Read Estate Search Graph

As you can see, there’s a spike in “housing” searches around January, then around October, interest declines. Now, translate how much money it will take to generate that (X) amount of leads you need. The value has suddenly changed, and $1,000 doesn’t get you the same number as before.

3. Creating content doesn’t make you No. 1 on Google

There’s a marketing saying: “Content is king.” Just a few years ago, real estate marketing professionals and agents were introduced to the concept — if you create content, you’ll see your search rankings go up, and you’ll see more organic leads. However, this statement is half-truth, half-lie.

Creating any content is not going to generate leads. Content has a dual purpose. One, it’s supposed to generate interest and traffic. Second, though, it’s supposed to filter out traffic.

Content is designed to be audience-driven (meant for a select group of people). That means heavy metal music fans aren’t going to click on your real estate ads when they want to score concert tickets.

The content you create has to be user-friendly, and people should get benefit from it. When you don’t account for this, search engines such as Google take those signals and use them to rank your website and content.

For example, check out the common “Featured Listing” post seen on real estate blogs:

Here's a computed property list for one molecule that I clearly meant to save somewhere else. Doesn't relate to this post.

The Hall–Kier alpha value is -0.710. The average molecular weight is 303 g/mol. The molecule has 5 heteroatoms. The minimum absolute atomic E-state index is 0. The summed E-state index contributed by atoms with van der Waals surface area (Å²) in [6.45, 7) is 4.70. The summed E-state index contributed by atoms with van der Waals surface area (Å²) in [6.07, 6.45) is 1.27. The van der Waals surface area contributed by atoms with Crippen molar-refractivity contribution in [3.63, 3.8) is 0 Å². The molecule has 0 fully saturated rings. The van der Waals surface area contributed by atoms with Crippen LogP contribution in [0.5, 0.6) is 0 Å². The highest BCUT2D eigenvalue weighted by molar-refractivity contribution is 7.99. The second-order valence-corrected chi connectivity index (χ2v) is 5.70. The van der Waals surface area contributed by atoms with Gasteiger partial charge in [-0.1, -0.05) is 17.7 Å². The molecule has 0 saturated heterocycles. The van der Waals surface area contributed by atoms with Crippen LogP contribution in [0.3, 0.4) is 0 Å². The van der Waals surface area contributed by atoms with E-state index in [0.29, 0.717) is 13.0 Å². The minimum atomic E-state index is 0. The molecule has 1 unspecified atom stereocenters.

Featured Listing bad


Essentially, this “Featured Listing” blog post is a reiteration of the MLS data — content already indexed on Google. There’s no additional value, and the content isn’t long enough for Google to interpret (enough to read so it can figure out what the post is about).

For content to be super useful and rank better, you need to expand on the topic extensively. Consider the approach Carrington Real Estate took with its local city guides.

Carrington Real Estate

People searching for real estate in a particular area find their guides helpful because it provides a snapshot of the area, what it’s like to live there and where they can find real estate.

Today’s marketing: What’s needed

Growing and maintaining the business is always a top priority. One thing that plagues the industry is a lack of commitment to marketing. A lot of professionals and leaders look for the most simplistic approach instead of experimenting and dedicating time to delivering quality real estate marketing campaigns.

And it could be a consequence of having too much to do, running the business, and managing operations. Maybe in today’s real estate marketing world, it’s time to begin hiring full-time professionals or relying on outside agencies to help. That way, we can avoid common marketing myths.

Steven Trice is the Managing Editor at BoomTown. Connect with Steven on LinkedIn or follow BoomTown on Twitter.

Email Steven Trice.